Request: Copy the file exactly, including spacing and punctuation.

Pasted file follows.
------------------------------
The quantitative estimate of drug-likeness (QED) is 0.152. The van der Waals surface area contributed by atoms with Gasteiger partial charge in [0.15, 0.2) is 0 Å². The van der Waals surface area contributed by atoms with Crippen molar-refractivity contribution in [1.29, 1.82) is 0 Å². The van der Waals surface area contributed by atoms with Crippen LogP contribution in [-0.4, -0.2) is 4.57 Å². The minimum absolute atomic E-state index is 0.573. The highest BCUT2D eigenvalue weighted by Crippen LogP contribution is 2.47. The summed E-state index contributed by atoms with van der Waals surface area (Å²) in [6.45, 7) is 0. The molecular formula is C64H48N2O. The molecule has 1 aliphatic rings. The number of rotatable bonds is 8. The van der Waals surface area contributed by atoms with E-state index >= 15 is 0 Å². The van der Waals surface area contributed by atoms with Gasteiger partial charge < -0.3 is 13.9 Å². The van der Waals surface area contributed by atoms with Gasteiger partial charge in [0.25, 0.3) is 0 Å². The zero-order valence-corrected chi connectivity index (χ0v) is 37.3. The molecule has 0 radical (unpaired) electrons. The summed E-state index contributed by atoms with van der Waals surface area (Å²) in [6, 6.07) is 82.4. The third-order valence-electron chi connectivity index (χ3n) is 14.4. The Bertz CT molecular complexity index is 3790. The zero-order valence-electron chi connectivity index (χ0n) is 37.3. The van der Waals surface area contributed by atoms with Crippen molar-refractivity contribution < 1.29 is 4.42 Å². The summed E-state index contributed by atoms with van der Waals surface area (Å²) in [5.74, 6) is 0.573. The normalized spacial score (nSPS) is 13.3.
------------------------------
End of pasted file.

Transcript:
The quantitative estimate of drug-likeness (QED) is 0.152. The van der Waals surface area contributed by atoms with Gasteiger partial charge in [0.15, 0.2) is 0 Å². The van der Waals surface area contributed by atoms with Crippen molar-refractivity contribution in [1.29, 1.82) is 0 Å². The van der Waals surface area contributed by atoms with Crippen LogP contribution in [-0.4, -0.2) is 4.57 Å². The minimum absolute atomic E-state index is 0.573. The highest BCUT2D eigenvalue weighted by Crippen LogP contribution is 2.47. The summed E-state index contributed by atoms with van der Waals surface area (Å²) in [6.45, 7) is 0. The molecular formula is C64H48N2O. The molecule has 1 aliphatic rings. The number of rotatable bonds is 8. The van der Waals surface area contributed by atoms with E-state index >= 15 is 0 Å². The van der Waals surface area contributed by atoms with Gasteiger partial charge < -0.3 is 13.9 Å². The van der Waals surface area contributed by atoms with Gasteiger partial charge in [0.25, 0.3) is 0 Å². The zero-order valence-corrected chi connectivity index (χ0v) is 37.3. The molecule has 0 radical (unpaired) electrons. The summed E-state index contributed by atoms with van der Waals surface area (Å²) in [6, 6.07) is 82.4. The third-order valence-electron chi connectivity index (χ3n) is 14.4. The Bertz CT molecular complexity index is 3790. The zero-order valence-electron chi connectivity index (χ0n) is 37.3. The van der Waals surface area contributed by atoms with Crippen molar-refractivity contribution < 1.29 is 4.42 Å². The summed E-state index contributed by atoms with van der Waals surface area (Å²) in [5.74, 6) is 0.573. The normalized spacial score (nSPS) is 13.3.